The Economist divides its digital products into those that involve two reading behaviours: “lean-back 2.0”, which is the print-like digital experience of tablets, and “lean-forward 2.0”, a website experience.
At today’s PPA Digital Publishing Conference, Neelay Patel, vice president, commercial strategy, The Economist, said the title therefore offers three product types: lean-back in print, lean-forward on the web, and lean-back in digital.
And the new platforms are expanding the reach of the 160-year-old title, Patel explained.
Our potential audience is now much broader with digital.
“Lean-back 2.0” is an “immersive, reflexive, browsable, ritualistic, finishable” experience, Patel explained.
Lean-back readers like long-form journalism. “42 per cent of tablet news readers regularly read in-depth articles,” Patel said, based on a study the title did with the Pew Research Center. “And another 40 per cent sometimes do this.”
The Economist has taken this research and used the information when thinking about its “lean-back 2.0” strategy.
And digital solves distribution problems. Patel explained that with print it could take six days, until the Wednesday after being published on a Thursday, to get an edition to Latin America or Australia. “With digital it’s instant.”
“Lean-forward 2.0” is about the web experience. The online readership is very social, with articles spread via social media. In response to a question from a conference delegate, Patel said that social is one factor that helps The Economist address a potential hurdle – that those unfamiliar with the content think it is all about economics.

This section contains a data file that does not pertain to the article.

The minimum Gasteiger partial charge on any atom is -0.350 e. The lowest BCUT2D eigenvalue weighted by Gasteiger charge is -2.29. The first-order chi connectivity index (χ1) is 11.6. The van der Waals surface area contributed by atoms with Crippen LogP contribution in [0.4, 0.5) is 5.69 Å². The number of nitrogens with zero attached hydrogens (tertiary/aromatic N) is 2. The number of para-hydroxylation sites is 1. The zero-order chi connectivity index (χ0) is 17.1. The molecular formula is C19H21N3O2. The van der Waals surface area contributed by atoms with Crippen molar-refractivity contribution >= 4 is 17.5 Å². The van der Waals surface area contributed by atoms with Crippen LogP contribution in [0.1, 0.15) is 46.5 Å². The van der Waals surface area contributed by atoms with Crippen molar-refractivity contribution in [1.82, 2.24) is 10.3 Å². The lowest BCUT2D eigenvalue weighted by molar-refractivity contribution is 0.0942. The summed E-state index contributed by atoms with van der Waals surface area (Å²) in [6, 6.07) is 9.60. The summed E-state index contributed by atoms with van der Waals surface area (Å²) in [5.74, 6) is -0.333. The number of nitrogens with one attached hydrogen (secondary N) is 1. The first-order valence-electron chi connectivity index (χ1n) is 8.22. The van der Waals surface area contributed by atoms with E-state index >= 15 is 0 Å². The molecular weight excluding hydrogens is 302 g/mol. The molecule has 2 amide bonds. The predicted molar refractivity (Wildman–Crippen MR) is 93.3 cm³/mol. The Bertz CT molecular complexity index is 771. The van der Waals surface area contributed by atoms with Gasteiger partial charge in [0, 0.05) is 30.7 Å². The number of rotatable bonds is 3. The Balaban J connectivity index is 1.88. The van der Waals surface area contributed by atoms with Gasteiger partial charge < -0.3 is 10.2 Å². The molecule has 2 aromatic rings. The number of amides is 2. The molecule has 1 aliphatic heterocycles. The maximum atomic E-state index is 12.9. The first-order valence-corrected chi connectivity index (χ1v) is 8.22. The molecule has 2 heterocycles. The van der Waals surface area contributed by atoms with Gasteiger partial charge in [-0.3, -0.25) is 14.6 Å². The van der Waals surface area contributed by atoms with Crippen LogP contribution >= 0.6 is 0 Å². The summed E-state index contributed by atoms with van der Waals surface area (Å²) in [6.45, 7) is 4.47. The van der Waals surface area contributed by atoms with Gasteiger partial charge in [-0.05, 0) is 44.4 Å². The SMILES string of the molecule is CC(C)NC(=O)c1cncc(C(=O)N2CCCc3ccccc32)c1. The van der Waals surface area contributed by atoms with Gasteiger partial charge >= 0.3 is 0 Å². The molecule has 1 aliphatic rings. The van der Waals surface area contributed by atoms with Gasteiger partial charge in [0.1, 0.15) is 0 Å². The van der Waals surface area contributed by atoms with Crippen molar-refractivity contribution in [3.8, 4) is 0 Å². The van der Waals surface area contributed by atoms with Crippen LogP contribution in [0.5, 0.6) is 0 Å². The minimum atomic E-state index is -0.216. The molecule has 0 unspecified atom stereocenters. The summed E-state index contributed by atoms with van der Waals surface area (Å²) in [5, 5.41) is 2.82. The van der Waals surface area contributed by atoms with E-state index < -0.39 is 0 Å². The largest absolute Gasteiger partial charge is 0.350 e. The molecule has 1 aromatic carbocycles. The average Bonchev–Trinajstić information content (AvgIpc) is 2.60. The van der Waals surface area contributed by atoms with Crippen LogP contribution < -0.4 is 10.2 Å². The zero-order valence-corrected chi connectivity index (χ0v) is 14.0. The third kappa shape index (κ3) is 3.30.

The discoverability of the content on the web (or lean-forward 2.0) and the social elements helps market the content. By coming across articles online “you then find out that it’s about far more than economics”, Patel explained.
Spreading the word
So The Economist aims to introduce its content to audiences that “do not know our brand” and has to get the marketing message across to jump the hurdle of the name ‘The Economist’, Patel said.
One of its challenges is to get that and other marketing messages in the “tiny little squares” offered by banners, buttons and icons of digital, Patel added.
In closing he said:
We’ve been very successful in print – and now we are successful in digital. But we must continually challenge ourselves.